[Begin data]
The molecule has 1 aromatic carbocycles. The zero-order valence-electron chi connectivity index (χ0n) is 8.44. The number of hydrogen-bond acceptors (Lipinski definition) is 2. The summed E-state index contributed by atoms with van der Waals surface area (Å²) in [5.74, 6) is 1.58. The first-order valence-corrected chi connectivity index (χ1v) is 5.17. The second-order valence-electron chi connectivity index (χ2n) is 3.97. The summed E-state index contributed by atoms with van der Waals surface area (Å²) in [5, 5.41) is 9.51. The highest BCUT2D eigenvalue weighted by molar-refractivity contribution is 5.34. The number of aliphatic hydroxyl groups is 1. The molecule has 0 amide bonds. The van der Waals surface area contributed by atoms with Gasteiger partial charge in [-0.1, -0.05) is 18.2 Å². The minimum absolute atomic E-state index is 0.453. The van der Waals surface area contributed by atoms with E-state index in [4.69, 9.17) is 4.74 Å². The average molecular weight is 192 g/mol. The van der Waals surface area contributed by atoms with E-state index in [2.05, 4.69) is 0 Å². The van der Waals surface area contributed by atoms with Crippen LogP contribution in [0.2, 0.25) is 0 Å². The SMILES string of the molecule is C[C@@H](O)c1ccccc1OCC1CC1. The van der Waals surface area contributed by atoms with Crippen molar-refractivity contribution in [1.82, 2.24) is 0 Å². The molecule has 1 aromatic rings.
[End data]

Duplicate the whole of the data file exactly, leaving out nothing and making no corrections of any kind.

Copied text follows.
The molecule has 1 aromatic carbocycles. The zero-order valence-electron chi connectivity index (χ0n) is 8.44. The number of hydrogen-bond acceptors (Lipinski definition) is 2. The summed E-state index contributed by atoms with van der Waals surface area (Å²) in [5.74, 6) is 1.58. The first-order valence-corrected chi connectivity index (χ1v) is 5.17. The second-order valence-electron chi connectivity index (χ2n) is 3.97. The summed E-state index contributed by atoms with van der Waals surface area (Å²) in [5, 5.41) is 9.51. The highest BCUT2D eigenvalue weighted by molar-refractivity contribution is 5.34. The number of aliphatic hydroxyl groups is 1. The molecule has 0 amide bonds. The van der Waals surface area contributed by atoms with Gasteiger partial charge in [-0.1, -0.05) is 18.2 Å². The minimum absolute atomic E-state index is 0.453. The van der Waals surface area contributed by atoms with E-state index in [4.69, 9.17) is 4.74 Å². The average molecular weight is 192 g/mol. The van der Waals surface area contributed by atoms with E-state index in [2.05, 4.69) is 0 Å². The van der Waals surface area contributed by atoms with Crippen LogP contribution in [0.2, 0.25) is 0 Å². The SMILES string of the molecule is C[C@@H](O)c1ccccc1OCC1CC1. The van der Waals surface area contributed by atoms with Crippen molar-refractivity contribution in [1.82, 2.24) is 0 Å². The molecule has 1 aromatic rings.